Mark Cooke: Early on, we decided that if we’re going to build a platform, then we would establish standards to make that platform work in a way that creates trust. We decided that we wanted feedback from the banks and insurers, so we had an initial call with a “pathfinder” community to understand how this platform needed to operate from a technology perspective. That helped us iron out the design and some aspects of how we run this business in conjunction with the people that we’re building this business for.
Henning Soller: You’re in a bit of a special situation, since iDP is tightly coupled with ORX, which is the operational risk association for major banks worldwide. How has this helped you, and how has this created challenges when it comes to building a new business?
Mark Cooke: It is, of course, helpful to have a community of banks and insurers that we can connect to the platform and that will engage with us because they are used to working with ORX. We can stand on the trust that’s been developed by that enterprise over the past 20 years. And it gives us those first use cases. We can bring products and services on behalf of ORX. We will be looking to re-platform some of the ORX infrastructure to benefit from the investment that we’re making around building out this platform.
On the flip side, being closely coupled with an industry association, especially a not-for-profit one, makes it harder to separate yourself and position the organization to attract the capital and the talent it needs to grow. This needs to be a stand-alone commercial organization and a high-growth tech company. At some point, we need to make the distinction that while iDP will be in part owned by ORX, it is a business in its own right.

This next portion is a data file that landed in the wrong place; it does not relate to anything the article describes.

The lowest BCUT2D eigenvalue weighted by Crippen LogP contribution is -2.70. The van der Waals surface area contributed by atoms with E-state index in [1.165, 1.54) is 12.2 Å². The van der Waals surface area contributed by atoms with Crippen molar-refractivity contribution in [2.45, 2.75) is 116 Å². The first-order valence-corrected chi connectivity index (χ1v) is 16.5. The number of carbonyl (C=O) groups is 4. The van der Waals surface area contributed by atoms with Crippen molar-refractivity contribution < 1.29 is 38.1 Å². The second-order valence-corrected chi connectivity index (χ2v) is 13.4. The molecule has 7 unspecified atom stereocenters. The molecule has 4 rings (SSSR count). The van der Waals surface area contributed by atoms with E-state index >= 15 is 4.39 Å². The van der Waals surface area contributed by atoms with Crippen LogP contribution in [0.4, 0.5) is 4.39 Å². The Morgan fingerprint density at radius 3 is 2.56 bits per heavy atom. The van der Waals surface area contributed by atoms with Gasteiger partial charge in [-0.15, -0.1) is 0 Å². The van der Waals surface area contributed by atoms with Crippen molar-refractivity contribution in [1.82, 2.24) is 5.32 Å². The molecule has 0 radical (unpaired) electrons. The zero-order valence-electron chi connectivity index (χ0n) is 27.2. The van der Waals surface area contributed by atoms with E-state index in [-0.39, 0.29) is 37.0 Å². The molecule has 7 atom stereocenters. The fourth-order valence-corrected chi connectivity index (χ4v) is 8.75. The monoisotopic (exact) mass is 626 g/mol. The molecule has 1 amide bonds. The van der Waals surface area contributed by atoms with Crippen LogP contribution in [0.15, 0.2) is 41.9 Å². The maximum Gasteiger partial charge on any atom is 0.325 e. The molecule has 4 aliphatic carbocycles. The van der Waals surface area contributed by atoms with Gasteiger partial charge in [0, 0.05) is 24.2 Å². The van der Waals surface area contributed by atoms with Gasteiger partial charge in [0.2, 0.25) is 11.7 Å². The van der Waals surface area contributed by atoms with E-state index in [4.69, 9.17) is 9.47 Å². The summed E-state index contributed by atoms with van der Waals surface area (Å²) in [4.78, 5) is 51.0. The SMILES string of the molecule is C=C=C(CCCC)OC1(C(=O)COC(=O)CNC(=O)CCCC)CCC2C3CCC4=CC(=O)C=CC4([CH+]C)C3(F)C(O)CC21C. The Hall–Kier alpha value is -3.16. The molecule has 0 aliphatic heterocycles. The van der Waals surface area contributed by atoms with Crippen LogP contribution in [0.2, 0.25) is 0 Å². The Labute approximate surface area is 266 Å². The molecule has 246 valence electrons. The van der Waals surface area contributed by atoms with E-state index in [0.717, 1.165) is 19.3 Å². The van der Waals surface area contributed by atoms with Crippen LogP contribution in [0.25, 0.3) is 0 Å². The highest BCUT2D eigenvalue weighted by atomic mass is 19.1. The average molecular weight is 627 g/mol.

Henning Soller: What have you learned during this journey over the past couple of years? If you could go back, what are some of the things that you would do differently?
Mark Cooke: We’ve certainly learned it’s hard. We could have more crisply defined what the company is seeking to be. Because we were working through ORX, I think we blurred the description of what we were seeking to do with the description of how our business would operate. Increasingly, we should be focused on making sure we have a proposition that we can not only sell with but that also makes this business attractive for investors so we can create the ability to scale.
One of the challenges is the simple fact that it’s never easy to build a platform. It isn’t something that you do overnight. I think we found it’s going to take us longer to get this business up and running and proved out than we’d initially anticipated. But I suspect that’s a common challenge for entrepreneurs. It has taken time to work with our infrastructure providers and our cloud service provider to understand how this business is actually going to operate. When you’re dealing with something of this level of complexity, it takes more time than you think to really master it and decide what you’re going to build, how you’re going to build it, and how to execute it effectively.
Mark Cooke is the leader of Innovation Data Platform (iDP). Henning Soller is a partner in McKinsey’s Frankfurt office.
Comments and opinions expressed by interviewees are their own and do not represent or reflect the opinions, policies, or positions of McKinsey & Company or have its endorsement.